Mar 24, 2012; Bridgeview, IL, USA; Chicago Fire midfielder Sebastian Grazzini (10) kicks the ball past Philadelphia Union midfielder Roger Torres (8) during the first half at Toyota Park. Mandatory Credit: Mike DiNovo-US PRESSWIRE
It was not a night to remember for the Philadelphia Union.
A young team with a goal of righting itself against the Chicago Fire fell flat of obtaining a positive result, losing 1-0 at Toyota Park.
Chicago's Dominic Oduro nodded in a header past a diving MacMath to put the Fire in front in the 28th minute of the game. The striker found himself free in the box after Union center back Carlos Valdes stopped marking him and Marcos Pappa beat multiple Philadelphia defenders to send in a cross without any defensive pressure.
Most of the night was spent chasing down the likes of Patrick Nyarko and Oduro after the Fire executed counter attacks with ease.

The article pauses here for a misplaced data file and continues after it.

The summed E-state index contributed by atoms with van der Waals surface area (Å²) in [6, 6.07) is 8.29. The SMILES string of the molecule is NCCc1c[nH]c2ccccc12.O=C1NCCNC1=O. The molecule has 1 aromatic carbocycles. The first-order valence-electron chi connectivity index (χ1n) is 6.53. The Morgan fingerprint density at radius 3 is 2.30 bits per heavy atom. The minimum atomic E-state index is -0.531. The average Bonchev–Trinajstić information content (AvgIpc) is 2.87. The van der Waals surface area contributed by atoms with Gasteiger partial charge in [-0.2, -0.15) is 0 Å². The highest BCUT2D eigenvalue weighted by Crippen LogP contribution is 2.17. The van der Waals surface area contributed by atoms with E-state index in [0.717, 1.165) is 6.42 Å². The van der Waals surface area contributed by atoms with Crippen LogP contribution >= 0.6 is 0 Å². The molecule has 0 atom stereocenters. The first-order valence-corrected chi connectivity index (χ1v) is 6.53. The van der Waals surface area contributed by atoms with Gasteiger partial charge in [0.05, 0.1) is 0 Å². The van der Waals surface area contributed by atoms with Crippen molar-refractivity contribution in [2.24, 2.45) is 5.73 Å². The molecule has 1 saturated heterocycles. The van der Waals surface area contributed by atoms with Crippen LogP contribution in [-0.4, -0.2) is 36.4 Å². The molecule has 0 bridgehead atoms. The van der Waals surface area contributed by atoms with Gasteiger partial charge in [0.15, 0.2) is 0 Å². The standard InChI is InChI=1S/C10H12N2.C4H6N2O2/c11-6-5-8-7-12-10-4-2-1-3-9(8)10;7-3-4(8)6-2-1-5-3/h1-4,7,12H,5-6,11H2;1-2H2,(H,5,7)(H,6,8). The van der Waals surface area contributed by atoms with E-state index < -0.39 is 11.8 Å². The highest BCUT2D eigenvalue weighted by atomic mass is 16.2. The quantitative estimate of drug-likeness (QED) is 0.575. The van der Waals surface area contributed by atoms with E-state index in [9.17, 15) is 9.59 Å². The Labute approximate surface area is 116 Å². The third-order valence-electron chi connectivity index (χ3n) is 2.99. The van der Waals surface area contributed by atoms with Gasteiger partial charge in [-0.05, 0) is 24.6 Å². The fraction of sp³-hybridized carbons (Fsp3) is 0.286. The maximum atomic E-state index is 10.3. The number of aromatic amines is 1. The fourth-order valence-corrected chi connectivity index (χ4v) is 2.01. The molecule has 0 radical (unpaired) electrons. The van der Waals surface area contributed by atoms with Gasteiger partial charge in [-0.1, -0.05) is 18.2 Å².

The lack of captain Danny Califf was evident in the display of the Union defense. Another game that utilized a three-man backline was rife with defensive miscues and a perception of disorganization through a lack of communication.
That disorganization was also throughout the midfield, leading to the wasteful nature of the team during the first half despite head coach Piotr Nowak employing a 3-5-2 to being the game. Danny Mwanga and Lionard Pajoy, the Union's starting forwards, were left without linkage play to set up the attack and were almost invisible for most of the game.
Nowak made changes in the second half that garnered some offensive pressure and play for the Union, including the swap of Gabriel Farfan for Roger Torres. Josue Martinez and Jack McInerney was also brought on in the second half.
Gabriel Gomez led the offensive push, nearly scoring twice on well taken free kicks that were barely saved. Still, the Union were unable to break through.
The Fire were content to sit back and wait to counter attack through Nyarko and Oduro for most of the second half, fighting off Union assaults when not trying to move forward themselves.
The last quality chance for the Union came in the dying moments of the game, when a ball was lofted forward for McInerney. The young striker looked like he was in position to take a shot, but Pajoy ran in front of him and took the ball in the opposite direction and was called for an offside, effectively ending the game.